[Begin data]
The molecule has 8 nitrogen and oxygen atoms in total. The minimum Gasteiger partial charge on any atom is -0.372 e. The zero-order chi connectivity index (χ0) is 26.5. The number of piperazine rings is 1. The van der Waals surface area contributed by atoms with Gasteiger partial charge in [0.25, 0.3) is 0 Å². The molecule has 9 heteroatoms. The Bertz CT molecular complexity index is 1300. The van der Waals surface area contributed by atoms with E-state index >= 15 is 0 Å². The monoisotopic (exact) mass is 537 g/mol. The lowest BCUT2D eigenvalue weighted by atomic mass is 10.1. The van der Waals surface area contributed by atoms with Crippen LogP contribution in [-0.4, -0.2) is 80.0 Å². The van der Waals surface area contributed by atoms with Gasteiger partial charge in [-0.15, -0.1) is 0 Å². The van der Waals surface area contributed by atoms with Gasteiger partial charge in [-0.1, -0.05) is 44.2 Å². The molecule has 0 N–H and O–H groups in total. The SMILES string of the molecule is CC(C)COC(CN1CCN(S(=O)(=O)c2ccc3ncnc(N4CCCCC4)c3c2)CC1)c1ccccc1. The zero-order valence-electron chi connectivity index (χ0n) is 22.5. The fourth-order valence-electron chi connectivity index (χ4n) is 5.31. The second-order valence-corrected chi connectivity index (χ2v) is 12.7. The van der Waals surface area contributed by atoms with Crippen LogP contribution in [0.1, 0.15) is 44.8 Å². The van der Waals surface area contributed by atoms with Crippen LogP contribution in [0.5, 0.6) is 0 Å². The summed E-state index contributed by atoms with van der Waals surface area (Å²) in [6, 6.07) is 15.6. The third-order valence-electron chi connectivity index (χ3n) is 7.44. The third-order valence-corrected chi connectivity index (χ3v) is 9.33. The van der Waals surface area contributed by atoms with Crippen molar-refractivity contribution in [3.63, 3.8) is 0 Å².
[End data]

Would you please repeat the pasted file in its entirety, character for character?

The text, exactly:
The molecule has 8 nitrogen and oxygen atoms in total. The minimum Gasteiger partial charge on any atom is -0.372 e. The zero-order chi connectivity index (χ0) is 26.5. The number of piperazine rings is 1. The van der Waals surface area contributed by atoms with Gasteiger partial charge in [0.25, 0.3) is 0 Å². The molecule has 9 heteroatoms. The Bertz CT molecular complexity index is 1300. The van der Waals surface area contributed by atoms with E-state index >= 15 is 0 Å². The monoisotopic (exact) mass is 537 g/mol. The lowest BCUT2D eigenvalue weighted by atomic mass is 10.1. The van der Waals surface area contributed by atoms with Crippen LogP contribution in [-0.4, -0.2) is 80.0 Å². The van der Waals surface area contributed by atoms with Gasteiger partial charge in [-0.15, -0.1) is 0 Å². The van der Waals surface area contributed by atoms with Gasteiger partial charge in [-0.1, -0.05) is 44.2 Å². The molecule has 0 N–H and O–H groups in total. The SMILES string of the molecule is CC(C)COC(CN1CCN(S(=O)(=O)c2ccc3ncnc(N4CCCCC4)c3c2)CC1)c1ccccc1. The zero-order valence-electron chi connectivity index (χ0n) is 22.5. The fourth-order valence-electron chi connectivity index (χ4n) is 5.31. The second-order valence-corrected chi connectivity index (χ2v) is 12.7. The van der Waals surface area contributed by atoms with Crippen LogP contribution in [0.1, 0.15) is 44.8 Å². The van der Waals surface area contributed by atoms with Crippen LogP contribution in [0.5, 0.6) is 0 Å². The summed E-state index contributed by atoms with van der Waals surface area (Å²) in [6, 6.07) is 15.6. The third-order valence-electron chi connectivity index (χ3n) is 7.44. The third-order valence-corrected chi connectivity index (χ3v) is 9.33. The van der Waals surface area contributed by atoms with Crippen molar-refractivity contribution in [3.63, 3.8) is 0 Å².